|dc.description.abstract||Carbon sequestration through forestry or agro-forestry is an option for reducing carbon dioxide from the atmosphere. Carbon markets have been identified as potentially being an important contributor to slowing deforestation and forest degradation by providing payments to small landholders to sequester carbon. This is also the case in Guatemala, where 43.4% of land is held by small landholders, much of which is forested or could be forested. However, small landholders face limitations to tap into carbon markets. One limitation relates to market exclusion because of landholding size, as carbon markets require large scale forestry projects to provide stable carbon stocks over time. Small landholders might be exposed to release of carbon through intentional disturbances such as landholders’ decisions about land use, and unintentional disturbances such as drought, floods, forest fire, pests and landslides. There are also institutional limitations in the structure of carbon markets. For instance, international carbon markets require a single upfront payment. Also, costs tend to be high for carbon projects when small landholders are involved. Carbon banking, which is based on an annual carbon rental market, may potentially overcome these limitations faced by small forest owners. This approach uses a financial institution that aggregates deposits of forest carbon from small landholders (depositors) in exchange for annual rental payments, and then rents out forest carbon to those who have carbon liabilities (renters). This research investigates the stability of carbon pools formed by small landholders and the ability of a bank to structure payments to small landholders in a lease arrangement, after accounting for forest fires, forest pests and landholders’ decisions about land use, administrative costs and international carbon prices.To investigate the carbon bank approach, a mathematical model was designed to model variables associated with the risk small landholders’ forest carbon is exposed to and how the bank should structure payments to small landholders considering risks of fire, pest, landholders’ preferences on land use (socioeconomic), and changes in international carbon prices and administrative costs. For forest fires, this study uses data on area burnt annually in three regions in Guatemala (Dry, Wet and Moist, and Montane) to estimate the risk of loss of forest area due to fire. This information was used in a Monte Carlo simulation to estimate the 95th percentile annual proportion of area burnt by fire in each region. To estimate the combined effect of forest fire, pest and socioeconomic risks the Montane region was chosen to assess the carbon bank approach. The results for fires in the Montane region showed that 98.87% of forest carbon under contract from small landholders can be made available for renting out in the carbon rental market. For pests 99.95% of carbon is available to lease. Further, landholders’ decisions about land use were modelled using a double hurdle model. Model output showed that 99.8% of carbon is available to the bank for renting out. After combining these risks using joint probability theory, the bank is able to rent out 97% of forest carbon deposited.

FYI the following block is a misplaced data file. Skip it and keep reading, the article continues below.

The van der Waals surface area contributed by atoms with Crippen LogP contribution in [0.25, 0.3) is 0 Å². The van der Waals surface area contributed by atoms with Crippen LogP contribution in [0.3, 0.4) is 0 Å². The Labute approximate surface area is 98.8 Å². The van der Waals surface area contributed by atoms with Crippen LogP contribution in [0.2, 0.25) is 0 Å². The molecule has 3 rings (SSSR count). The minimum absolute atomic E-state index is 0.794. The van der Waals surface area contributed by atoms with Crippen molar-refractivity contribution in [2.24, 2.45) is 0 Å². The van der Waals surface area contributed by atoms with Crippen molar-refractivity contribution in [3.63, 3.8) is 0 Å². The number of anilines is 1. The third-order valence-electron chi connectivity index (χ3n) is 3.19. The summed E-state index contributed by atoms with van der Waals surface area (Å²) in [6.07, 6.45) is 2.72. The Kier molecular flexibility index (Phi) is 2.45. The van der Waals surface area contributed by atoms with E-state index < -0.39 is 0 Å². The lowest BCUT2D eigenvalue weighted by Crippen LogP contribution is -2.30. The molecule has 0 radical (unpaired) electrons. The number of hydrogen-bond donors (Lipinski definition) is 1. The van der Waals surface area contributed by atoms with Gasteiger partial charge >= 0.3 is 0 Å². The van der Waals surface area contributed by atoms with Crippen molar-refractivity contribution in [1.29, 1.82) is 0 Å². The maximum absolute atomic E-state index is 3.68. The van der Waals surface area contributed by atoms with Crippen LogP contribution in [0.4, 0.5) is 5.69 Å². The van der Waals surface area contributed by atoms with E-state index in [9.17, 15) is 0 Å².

Taking into account the effect of biophysical (forest fire and pests) and socioeconomic (land use change) risks, administrative costs and international carbon prices, a carbon banking viability analysis was undertaken. The main assumptions for this analysis are: a constant interest rate (λ) of 4.9%, the total area of forest in the Montane region (Ar), the proportion of sequestered carbon deposited in the bank by small holdings (Wir), and density of carbon sequestered by a landholder (Dir). Complementary variables for the carbon banking analysis from this research are: carbon deposited is 1.494 M tCO2e if the whole forested areas is banked, risk-adjusted carbon available to rent out is 1.449 M tCO2e, total cost estimates from this study ($743,272), total cost estimates from related work ($265,670), and carbon prices in international markets (Pc $5/tCO2e and $20/tCO2e). The effect of total costs and carbon prices on πρL₌₀ was assessed using sensitivity analysis. Results showed that using high total cost estimates from this study and the current international carbon prices ($5/tCO2e), the πρL₌₀ of $-390,000. Assuming low carbon prices and low total cost estimates, πρL₌₀ is $90,000. In addition, the payment analysis encompasses two variables; total cost estimates and carbon prices. Considering the total cost estimates from this study and the current carbon prices in international markets ($5/tCO2e), the bank cannot afford to pay to small landholders to protect their forest. Also, small landholders’ willingness to maintain their forest based on what they would require per year was analysed. Due to the question was not properly understood by landholders, and data reported wide variations, results were not included in the carbon banking model. Finally, this study has identified some potential areas for further research, has included policy implications, and has also contributed to the carbon banking knowledge.||en